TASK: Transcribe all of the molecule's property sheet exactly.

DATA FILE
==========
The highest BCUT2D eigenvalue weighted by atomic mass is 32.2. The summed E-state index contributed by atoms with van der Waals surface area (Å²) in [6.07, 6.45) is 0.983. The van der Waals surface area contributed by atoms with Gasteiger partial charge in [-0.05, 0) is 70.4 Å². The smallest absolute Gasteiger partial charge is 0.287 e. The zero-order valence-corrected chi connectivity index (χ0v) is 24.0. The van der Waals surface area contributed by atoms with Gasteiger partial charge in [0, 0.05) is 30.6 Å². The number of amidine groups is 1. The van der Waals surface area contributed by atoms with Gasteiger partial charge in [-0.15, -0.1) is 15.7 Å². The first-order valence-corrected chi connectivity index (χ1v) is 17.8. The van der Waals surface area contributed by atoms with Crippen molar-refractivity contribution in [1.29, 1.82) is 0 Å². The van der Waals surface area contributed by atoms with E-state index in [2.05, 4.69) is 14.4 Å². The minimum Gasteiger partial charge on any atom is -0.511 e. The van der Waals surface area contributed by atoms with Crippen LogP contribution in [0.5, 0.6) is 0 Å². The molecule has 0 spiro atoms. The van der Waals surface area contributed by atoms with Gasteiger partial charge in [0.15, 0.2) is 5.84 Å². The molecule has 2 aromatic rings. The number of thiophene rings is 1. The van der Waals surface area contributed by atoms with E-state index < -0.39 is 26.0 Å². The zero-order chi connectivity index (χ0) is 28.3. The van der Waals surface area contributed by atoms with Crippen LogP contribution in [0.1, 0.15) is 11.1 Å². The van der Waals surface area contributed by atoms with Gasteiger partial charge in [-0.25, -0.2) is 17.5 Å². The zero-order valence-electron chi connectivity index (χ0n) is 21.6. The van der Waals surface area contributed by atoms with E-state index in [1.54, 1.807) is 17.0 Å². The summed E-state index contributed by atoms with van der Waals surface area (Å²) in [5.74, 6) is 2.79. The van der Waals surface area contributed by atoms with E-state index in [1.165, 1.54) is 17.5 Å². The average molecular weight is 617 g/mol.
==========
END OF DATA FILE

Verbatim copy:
The highest BCUT2D eigenvalue weighted by atomic mass is 32.2. The summed E-state index contributed by atoms with van der Waals surface area (Å²) in [6.07, 6.45) is 0.983. The van der Waals surface area contributed by atoms with Gasteiger partial charge in [-0.05, 0) is 70.4 Å². The smallest absolute Gasteiger partial charge is 0.287 e. The zero-order valence-corrected chi connectivity index (χ0v) is 24.0. The van der Waals surface area contributed by atoms with Gasteiger partial charge in [0, 0.05) is 30.6 Å². The number of amidine groups is 1. The van der Waals surface area contributed by atoms with Gasteiger partial charge in [-0.15, -0.1) is 15.7 Å². The first-order valence-corrected chi connectivity index (χ1v) is 17.8. The van der Waals surface area contributed by atoms with Crippen molar-refractivity contribution in [1.29, 1.82) is 0 Å². The van der Waals surface area contributed by atoms with E-state index in [2.05, 4.69) is 14.4 Å². The minimum Gasteiger partial charge on any atom is -0.511 e. The van der Waals surface area contributed by atoms with Crippen LogP contribution in [0.5, 0.6) is 0 Å². The molecule has 0 spiro atoms. The van der Waals surface area contributed by atoms with Gasteiger partial charge in [0.15, 0.2) is 5.84 Å². The molecule has 2 aromatic rings. The number of thiophene rings is 1. The van der Waals surface area contributed by atoms with E-state index < -0.39 is 26.0 Å². The zero-order chi connectivity index (χ0) is 28.3. The van der Waals surface area contributed by atoms with Crippen LogP contribution in [0.1, 0.15) is 11.1 Å². The van der Waals surface area contributed by atoms with Gasteiger partial charge in [-0.25, -0.2) is 17.5 Å². The zero-order valence-electron chi connectivity index (χ0n) is 21.6. The van der Waals surface area contributed by atoms with E-state index in [1.54, 1.807) is 17.0 Å². The summed E-state index contributed by atoms with van der Waals surface area (Å²) in [5.74, 6) is 2.79. The van der Waals surface area contributed by atoms with E-state index in [1.165, 1.54) is 17.5 Å². The average molecular weight is 617 g/mol.